On March 30, 2005, we filed respondent's requests for admission. Petitioner did not file a response within 30 days, and, consequently, the requested admissions were deemed admitted under Rule 90(c). On May 23, 2005, respondent once again requested copies of petitioner's delinquent tax returns. By letter dated May 27, 2005, respondent warned petitioner that if he did not submit his returns to respondent, respondent would move to dismiss the case for failure by petitioner to properly prosecute.

On June 13, 2005, both respondent's counsel and petitioner appeared and were heard. Respondent's counsel presented a motion to dismiss for lack of prosecution as a result of petitioner's inaction. When questioned about his continued inaction, petitioner stated that he was "probably the world's biggest procrastinator" and argued that his tax returns had become too complicated for him to prepare. 3 We took respondent's motion to dismiss under advisement for 30 days. We advised petitioner that if he provided respondent with his supporting documentation and filed his delinquent returns, we would favorably consider his actions when determining whether he acted willfully or in bad faith. Petitioner did not provide respondent with any of his delinquent returns or supporting schedules by the July 13, 2005, deadline, nor has he submitted any documents since that date.


3 ═ Petitioner also blamed his inaction on his responsibilities as the executor of a friend's estate, on his providing aid to an evicted friend, and on two sick cats.



The Court may dismiss a case at any time and enter a decision against the taxpayer for failure properly to prosecute his case, failure to comply with the Rules of the Court or any order of the Court, or for any cause that the Court deems sufficient. Rule 123(b). Dismissal is appropriate where the taxpayer's failure to comply with the Court's Rules and orders is due to willfulness, bad faith, or fault. See Dusha v. Commissioner , 82 T.C. 592, 599 (1984). In addition, the Court may dismiss a case for lack of prosecution if the taxpayer inexcusably fails to appear at trial and does not otherwise participate in the resolution of his claim. Rule 149(a); Rollercade, Inc. v. Commissioner , 97 T.C. 113, 116-117 (1991); Smith v. Commissioner , T.C. Memo. 2003-266, affd. sub nom. Hook v. Commissioner , 103 Fed. Appx. 661 (10th Cir. 2004).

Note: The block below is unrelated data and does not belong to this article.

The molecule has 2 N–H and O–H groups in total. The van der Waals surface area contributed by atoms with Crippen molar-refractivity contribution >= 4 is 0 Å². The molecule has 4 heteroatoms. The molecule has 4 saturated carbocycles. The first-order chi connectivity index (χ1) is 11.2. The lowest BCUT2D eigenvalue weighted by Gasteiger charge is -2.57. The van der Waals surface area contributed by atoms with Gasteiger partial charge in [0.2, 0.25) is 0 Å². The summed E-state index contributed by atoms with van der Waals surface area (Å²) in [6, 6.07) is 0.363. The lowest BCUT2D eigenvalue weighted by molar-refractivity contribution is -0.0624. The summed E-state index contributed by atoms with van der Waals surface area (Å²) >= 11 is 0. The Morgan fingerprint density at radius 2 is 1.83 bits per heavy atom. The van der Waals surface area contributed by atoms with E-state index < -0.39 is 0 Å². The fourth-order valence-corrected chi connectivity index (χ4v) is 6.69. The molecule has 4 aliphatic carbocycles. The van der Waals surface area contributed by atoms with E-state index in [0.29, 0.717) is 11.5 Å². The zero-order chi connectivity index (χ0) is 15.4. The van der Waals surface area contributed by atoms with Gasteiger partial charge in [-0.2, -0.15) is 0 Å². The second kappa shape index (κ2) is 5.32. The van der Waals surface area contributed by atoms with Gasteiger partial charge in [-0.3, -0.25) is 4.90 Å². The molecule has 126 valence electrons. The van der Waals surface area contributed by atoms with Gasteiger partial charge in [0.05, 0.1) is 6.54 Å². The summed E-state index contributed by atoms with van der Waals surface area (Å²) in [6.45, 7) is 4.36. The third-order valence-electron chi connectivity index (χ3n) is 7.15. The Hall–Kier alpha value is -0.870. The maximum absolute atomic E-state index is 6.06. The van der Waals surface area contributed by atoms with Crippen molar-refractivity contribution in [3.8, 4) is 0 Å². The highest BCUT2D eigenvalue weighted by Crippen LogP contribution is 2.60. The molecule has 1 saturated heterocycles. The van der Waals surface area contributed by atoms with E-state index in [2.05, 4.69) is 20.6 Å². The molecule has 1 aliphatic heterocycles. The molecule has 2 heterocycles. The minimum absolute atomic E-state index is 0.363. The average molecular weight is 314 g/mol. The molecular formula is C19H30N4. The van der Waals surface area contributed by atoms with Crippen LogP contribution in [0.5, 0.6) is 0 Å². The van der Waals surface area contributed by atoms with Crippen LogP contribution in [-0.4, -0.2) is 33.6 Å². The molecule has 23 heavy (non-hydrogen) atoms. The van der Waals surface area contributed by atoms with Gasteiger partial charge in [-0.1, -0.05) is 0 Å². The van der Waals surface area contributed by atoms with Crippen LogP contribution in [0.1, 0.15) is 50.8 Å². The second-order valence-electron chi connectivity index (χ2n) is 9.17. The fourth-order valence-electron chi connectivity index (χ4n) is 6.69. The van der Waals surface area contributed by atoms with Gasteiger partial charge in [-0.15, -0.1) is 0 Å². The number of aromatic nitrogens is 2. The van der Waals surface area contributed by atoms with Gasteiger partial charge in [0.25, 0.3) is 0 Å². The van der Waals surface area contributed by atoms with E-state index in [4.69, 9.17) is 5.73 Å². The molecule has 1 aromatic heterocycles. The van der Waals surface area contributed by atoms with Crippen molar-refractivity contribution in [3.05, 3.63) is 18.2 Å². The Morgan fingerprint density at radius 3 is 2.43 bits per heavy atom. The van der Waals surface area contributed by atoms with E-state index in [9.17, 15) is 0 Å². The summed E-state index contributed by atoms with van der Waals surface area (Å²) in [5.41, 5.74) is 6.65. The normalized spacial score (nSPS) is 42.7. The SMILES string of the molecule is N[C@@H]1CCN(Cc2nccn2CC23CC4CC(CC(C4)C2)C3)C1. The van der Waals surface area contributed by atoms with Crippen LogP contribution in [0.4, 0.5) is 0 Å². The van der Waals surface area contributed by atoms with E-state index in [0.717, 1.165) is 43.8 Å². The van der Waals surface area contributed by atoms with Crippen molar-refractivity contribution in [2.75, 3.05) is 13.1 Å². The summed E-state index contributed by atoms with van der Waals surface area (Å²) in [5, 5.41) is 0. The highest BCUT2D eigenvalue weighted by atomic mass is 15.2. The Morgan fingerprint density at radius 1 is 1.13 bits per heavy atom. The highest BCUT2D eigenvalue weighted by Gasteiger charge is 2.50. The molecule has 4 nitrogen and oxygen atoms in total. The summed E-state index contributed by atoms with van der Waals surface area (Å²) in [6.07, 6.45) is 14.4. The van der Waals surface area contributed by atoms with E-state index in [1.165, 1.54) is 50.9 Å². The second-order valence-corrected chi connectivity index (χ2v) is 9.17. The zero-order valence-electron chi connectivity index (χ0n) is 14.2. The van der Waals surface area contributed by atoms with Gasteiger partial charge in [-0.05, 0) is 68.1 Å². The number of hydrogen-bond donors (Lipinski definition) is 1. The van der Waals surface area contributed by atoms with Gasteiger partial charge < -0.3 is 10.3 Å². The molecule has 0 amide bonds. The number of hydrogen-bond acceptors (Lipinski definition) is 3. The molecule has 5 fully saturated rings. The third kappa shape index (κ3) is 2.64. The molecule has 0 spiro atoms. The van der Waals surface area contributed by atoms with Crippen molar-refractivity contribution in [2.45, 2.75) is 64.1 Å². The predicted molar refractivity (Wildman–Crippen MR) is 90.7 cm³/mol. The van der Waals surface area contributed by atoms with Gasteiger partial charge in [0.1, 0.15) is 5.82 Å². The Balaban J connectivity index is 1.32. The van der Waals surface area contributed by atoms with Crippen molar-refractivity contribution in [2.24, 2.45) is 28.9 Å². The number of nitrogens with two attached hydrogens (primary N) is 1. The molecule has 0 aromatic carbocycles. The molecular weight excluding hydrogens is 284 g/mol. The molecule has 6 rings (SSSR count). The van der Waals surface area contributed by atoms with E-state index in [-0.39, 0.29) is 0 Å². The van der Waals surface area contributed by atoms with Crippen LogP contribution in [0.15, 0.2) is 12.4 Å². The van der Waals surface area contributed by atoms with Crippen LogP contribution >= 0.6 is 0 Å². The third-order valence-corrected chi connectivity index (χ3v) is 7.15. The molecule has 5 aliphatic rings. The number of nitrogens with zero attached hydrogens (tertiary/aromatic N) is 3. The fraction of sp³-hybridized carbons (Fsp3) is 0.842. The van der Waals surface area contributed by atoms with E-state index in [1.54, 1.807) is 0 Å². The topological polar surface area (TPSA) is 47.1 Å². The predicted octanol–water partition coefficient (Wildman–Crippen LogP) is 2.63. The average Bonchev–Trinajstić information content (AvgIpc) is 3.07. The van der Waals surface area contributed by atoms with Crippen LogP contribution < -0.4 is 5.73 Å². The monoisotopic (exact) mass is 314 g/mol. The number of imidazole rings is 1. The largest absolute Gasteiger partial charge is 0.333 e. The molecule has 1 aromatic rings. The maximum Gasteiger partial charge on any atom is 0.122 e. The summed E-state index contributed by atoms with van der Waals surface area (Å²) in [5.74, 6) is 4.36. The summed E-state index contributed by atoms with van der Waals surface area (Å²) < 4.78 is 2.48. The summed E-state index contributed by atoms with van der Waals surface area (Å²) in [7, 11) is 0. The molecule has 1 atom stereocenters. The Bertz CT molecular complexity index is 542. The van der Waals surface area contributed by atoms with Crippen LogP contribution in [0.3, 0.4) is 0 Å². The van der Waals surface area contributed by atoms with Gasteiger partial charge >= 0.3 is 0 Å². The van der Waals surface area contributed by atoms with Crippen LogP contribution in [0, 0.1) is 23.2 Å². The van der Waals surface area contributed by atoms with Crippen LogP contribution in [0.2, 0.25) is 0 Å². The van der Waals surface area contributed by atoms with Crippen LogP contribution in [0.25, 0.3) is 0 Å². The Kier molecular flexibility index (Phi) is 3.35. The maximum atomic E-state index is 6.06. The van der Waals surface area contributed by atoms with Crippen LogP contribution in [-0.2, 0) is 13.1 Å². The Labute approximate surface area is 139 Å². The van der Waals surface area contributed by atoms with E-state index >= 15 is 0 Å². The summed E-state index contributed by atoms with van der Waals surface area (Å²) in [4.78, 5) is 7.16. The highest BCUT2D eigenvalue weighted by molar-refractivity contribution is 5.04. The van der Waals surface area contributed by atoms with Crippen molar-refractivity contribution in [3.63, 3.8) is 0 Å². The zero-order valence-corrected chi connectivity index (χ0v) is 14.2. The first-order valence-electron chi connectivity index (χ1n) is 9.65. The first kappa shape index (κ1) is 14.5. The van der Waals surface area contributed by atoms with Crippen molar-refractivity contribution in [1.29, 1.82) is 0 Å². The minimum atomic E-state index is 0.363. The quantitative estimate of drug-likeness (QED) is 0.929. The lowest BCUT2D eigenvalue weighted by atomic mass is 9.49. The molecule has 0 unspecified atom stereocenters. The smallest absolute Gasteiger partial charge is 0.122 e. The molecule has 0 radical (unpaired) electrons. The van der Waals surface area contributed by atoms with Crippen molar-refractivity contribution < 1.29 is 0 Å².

Petitioner has disregarded the Court's Rules and standing pretrial order by failing to cooperate meaningfully with respondent to prepare this case for trial. Petitioner's pattern of procrastination and inaction made it impossible for the parties to exchange information, conduct negotiations, or prepare a stipulation of facts before trial. Petitioner's several requests for more time to file his delinquent returns, which were made fewer than 30 days before scheduled trial session dates, 4 further underscore what appears to have been an intentional attempt on the part of petitioner to unreasonably delay the proceedings. See Williams v. Commissioner , 119 T.C. 276, 279-280 (2002).


4 ═ Under Rule 133, a motion for continuance filed 30 days or less before the trial date will be denied unless the ground for continuance arose within that period or there was good reason for not making the motion sooner. Petitioner requested additional time to file long overdue tax returns, the absence of which petitioner admits is a result of his own procrastination.


Petitioner was repeatedly warned by respondent's counsel and by the Court of the consequences of failing to prepare for trial and of failing to appear at trial. Despite those warnings, petitioner repeatedly failed to make any reasonable effort to demonstrate his good faith and willingness to prepare his case for trial. Although petitioner asserted that he was in the process of having his returns prepared, he did not take meaningful steps to meet with his preparer or with respondent, although he had plenty of time and opportunity to do so. We conclude from these circumstances that petitioner's claim that he intended to prepare and file his returns was simply another misguided attempt to procrastinate and delay.

We conclude, therefore, that petitioner has failed to comply with the Court's Rules and orders and has failed properly to prosecute this case. See Rollercade, Inc. v. Commissioner , supra at 116-117; Smith v. Commissioner , supra . Petitioner's course of conduct throughout the proceedings demonstrates that these failures are due to petitioner's willfulness, bad faith, or fault, and we conclude that dismissal of this case is appropriate. Petitioner has not raised any issue upon which respondent has the burden of proof. See Rule 142(a); Welch v. Helvering , 290 U.S. 111, 115 (1933) (Commissioner's determinations in the notice of deficiency are presumed correct; taxpayer bears the burden of proving them wrong). 5


5 ═ Because petitioner has not introduced any credible evidence with respect to any factual issue and has failed to cooperate with respondent's requests for information, documents, meetings, and interviews, the burden of proof does not shift to respondent. See sec. 7491(a). In addition, respondent has no obligation under sec. 7491(c) to produce evidence that the secs. 6651(a)(1) and 6654(a) additions to tax are applicable because petitioner is deemed to have conceded the additions to tax by failing to assign error to the additions to tax in the petition. See Funk v. Commissioner , 123 T.C. 213, 217-218 (2004); Swain v. Commissioner , 118 T.C. 358, 363-364 (2002). Even if respondent had an obligation to produce evidence of petitioner's liability for the additions to tax, respondent's obligation would be satisfied by the deemed admissions.


To reflect the foregoing,

An appropriate order of dismissal and decision will be entered.